In the last decade, data science has gone from just a few scattered seeds to a growing forest. By 2020, it is thought that roughly 1.7 megabytes of new information will be created every second for every human being on the planet and by 2025 the Artificial Intelligence (AI) market will surpass $100 billion. Enter the Data Scientist.
For the third year in a row, Data Scientist has been named the best job in America by Glassdoor and LinkedIn’s 2017 U.S Emerging Jobs Report. The report also records Data Scientist as the second fastest growing job, with 6.5 times more of their members listing it as their profession than five years ago.
Read on for our guide on how to hire a Data Scientist, from the skills that are paramount to what should be focused on in the interview process.
In a nutshell: the Data Scientist
A Data Scientist combines technical and analytical skills to explore, spot and solve complex problems and patterns in a company’s data. Long gone are the days of leaving this part of the business to the short-staffed IT team, a Data Scientist’s job, day in day out, is to plug away at all data leads.
Data Scientists are insanely curious and thrive when backed into tough problem solving corners. They need to stay one step ahead of analytical techniques (such as machine learning, the statistical learning algorithms used to extract intelligence from data) in order to collect and transform vast amounts of data into functioning formats to help business objectives.
What skills to look for in a Data Scientist?
The ideal candidate
The ideal Data Scientist candidate will have skills that fall under these umbrellas: mathematics/stats, engineering/programming and business/strategy.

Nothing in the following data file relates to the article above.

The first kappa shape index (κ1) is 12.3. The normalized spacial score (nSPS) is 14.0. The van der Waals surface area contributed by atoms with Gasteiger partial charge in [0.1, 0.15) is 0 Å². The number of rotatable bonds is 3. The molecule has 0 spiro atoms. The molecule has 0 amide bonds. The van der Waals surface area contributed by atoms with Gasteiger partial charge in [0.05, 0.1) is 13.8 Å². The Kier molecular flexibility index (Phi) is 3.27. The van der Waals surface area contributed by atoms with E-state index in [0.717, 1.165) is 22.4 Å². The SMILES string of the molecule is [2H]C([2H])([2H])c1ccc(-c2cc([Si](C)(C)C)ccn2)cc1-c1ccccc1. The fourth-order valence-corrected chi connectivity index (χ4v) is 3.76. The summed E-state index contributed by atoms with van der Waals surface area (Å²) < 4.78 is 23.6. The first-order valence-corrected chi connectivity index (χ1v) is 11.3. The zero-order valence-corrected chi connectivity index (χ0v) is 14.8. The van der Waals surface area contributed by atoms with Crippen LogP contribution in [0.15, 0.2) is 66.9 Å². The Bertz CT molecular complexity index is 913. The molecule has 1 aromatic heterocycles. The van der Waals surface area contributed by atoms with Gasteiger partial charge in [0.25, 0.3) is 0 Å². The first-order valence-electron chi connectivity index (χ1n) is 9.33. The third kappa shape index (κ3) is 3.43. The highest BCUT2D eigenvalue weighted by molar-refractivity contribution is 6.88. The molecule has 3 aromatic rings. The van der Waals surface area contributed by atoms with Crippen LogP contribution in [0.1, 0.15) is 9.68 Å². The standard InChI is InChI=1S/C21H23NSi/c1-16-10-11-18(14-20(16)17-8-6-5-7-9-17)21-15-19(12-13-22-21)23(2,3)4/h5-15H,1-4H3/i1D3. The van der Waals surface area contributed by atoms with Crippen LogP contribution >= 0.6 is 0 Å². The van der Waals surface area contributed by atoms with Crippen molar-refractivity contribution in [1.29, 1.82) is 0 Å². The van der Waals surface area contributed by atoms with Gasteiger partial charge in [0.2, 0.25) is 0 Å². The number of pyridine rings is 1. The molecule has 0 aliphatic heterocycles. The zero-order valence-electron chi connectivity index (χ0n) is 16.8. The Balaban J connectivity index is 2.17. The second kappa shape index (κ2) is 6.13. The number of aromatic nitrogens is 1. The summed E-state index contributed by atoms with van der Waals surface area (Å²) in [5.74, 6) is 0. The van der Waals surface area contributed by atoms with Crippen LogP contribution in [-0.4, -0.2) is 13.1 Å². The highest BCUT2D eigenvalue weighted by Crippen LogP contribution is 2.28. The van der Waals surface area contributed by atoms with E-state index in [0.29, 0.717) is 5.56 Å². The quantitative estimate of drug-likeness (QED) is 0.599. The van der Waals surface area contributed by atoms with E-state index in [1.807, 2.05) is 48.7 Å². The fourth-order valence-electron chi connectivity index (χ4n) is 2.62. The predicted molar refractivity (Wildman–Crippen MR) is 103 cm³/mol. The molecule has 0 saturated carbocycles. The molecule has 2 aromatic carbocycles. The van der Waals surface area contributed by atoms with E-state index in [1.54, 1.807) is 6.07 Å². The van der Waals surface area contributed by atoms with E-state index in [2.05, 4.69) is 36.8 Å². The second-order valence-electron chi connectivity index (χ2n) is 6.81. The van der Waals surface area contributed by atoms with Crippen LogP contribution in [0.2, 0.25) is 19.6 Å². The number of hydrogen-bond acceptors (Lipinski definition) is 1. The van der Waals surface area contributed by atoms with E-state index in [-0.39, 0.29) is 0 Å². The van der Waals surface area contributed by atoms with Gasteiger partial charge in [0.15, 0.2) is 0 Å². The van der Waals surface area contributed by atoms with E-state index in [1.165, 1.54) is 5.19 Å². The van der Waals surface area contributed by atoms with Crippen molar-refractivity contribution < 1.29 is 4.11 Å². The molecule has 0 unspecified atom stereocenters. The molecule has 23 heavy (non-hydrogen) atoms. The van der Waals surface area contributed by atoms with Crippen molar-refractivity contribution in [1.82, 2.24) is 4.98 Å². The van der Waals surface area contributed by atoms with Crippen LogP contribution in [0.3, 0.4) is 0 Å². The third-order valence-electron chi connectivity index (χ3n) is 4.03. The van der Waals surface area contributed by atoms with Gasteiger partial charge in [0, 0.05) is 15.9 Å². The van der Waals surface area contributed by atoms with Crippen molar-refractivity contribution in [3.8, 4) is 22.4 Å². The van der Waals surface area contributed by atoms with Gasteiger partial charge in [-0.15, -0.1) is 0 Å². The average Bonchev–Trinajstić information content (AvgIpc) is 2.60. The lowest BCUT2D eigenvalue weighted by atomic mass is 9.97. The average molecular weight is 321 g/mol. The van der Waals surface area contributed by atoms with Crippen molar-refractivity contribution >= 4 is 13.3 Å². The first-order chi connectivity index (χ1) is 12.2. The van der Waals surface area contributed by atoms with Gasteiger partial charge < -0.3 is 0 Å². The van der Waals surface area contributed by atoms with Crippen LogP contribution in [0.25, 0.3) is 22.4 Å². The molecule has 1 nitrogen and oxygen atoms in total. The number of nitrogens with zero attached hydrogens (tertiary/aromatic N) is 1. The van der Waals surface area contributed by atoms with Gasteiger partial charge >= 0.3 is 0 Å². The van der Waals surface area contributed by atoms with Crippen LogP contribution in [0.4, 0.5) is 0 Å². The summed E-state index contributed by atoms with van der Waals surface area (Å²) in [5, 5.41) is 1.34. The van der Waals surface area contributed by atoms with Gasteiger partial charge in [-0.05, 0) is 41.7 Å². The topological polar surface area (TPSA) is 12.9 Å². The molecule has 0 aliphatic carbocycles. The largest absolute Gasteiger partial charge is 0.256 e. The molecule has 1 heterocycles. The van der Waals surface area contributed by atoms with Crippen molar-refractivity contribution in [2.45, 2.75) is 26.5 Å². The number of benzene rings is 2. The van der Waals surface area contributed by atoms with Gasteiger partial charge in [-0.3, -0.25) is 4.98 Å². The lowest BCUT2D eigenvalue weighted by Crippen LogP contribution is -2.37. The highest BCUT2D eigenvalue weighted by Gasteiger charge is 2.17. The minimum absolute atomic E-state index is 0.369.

A junior candidate who has a degree in mathematics but no experience in a data science role, will have a strong foundation of basic statistics – such as correlation and regression analysis – even if they don’t yet have the machine learning element of the role.
Someone with a more specific data science degree or even job experience in a similar role should also tick these boxes easily.
To hire a great Data Scientist, the second skill set to examine is their engineering and programming skills. Why? Simply, because a lot of skills that Data Scientists use day to day are the same as a software engineer or a programmer. For example, both roles rely heavily on knowledge of databases and how these are queried using SQL in order to pull data.
A Data Scientist’s role, in its simplest form, is all about taking and transforming data into something that is meaningful for the business. So, experience in engineering and programming shows that the candidate knows how to get the data and how to transform it (writing code). Looking out for skills in Python or R, to mention just two, means a tick in this box. A candidate may have more general software development skills such as Java, which still shows a solid programming foundation with the aptitude for taking on other languages more useful in data science.